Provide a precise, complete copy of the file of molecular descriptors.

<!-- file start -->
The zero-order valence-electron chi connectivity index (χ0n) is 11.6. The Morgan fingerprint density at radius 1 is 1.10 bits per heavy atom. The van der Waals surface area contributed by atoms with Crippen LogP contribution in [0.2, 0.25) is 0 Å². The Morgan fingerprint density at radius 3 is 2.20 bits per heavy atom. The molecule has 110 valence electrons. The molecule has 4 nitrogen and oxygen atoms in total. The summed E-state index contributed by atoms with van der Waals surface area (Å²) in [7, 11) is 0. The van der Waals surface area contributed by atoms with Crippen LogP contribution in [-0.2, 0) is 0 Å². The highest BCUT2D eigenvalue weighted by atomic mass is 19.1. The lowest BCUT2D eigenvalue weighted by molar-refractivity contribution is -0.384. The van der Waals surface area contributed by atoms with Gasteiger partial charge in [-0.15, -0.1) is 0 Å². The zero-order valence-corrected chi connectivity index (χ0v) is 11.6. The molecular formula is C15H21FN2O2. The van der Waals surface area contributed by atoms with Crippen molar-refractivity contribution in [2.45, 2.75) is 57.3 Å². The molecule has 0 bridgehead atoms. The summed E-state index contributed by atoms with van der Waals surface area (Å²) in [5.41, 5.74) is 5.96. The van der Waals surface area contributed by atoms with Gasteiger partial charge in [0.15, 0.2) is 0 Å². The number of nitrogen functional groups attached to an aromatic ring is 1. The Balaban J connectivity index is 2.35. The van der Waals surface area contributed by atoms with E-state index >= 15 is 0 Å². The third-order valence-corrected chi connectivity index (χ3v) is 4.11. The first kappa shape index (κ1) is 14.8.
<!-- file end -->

The zero-order valence-electron chi connectivity index (χ0n) is 11.6. The Morgan fingerprint density at radius 1 is 1.10 bits per heavy atom. The van der Waals surface area contributed by atoms with Crippen LogP contribution in [0.2, 0.25) is 0 Å². The Morgan fingerprint density at radius 3 is 2.20 bits per heavy atom. The molecule has 110 valence electrons. The molecule has 4 nitrogen and oxygen atoms in total. The summed E-state index contributed by atoms with van der Waals surface area (Å²) in [7, 11) is 0. The van der Waals surface area contributed by atoms with Crippen LogP contribution in [-0.2, 0) is 0 Å². The highest BCUT2D eigenvalue weighted by atomic mass is 19.1. The lowest BCUT2D eigenvalue weighted by molar-refractivity contribution is -0.384. The van der Waals surface area contributed by atoms with Gasteiger partial charge in [-0.15, -0.1) is 0 Å². The zero-order valence-corrected chi connectivity index (χ0v) is 11.6. The molecular formula is C15H21FN2O2. The van der Waals surface area contributed by atoms with Crippen molar-refractivity contribution in [2.45, 2.75) is 57.3 Å². The molecule has 0 bridgehead atoms. The summed E-state index contributed by atoms with van der Waals surface area (Å²) in [5.41, 5.74) is 5.96. The van der Waals surface area contributed by atoms with Gasteiger partial charge in [0.15, 0.2) is 0 Å². The number of nitrogen functional groups attached to an aromatic ring is 1. The Balaban J connectivity index is 2.35. The van der Waals surface area contributed by atoms with E-state index >= 15 is 0 Å². The third-order valence-corrected chi connectivity index (χ3v) is 4.11. The first kappa shape index (κ1) is 14.8.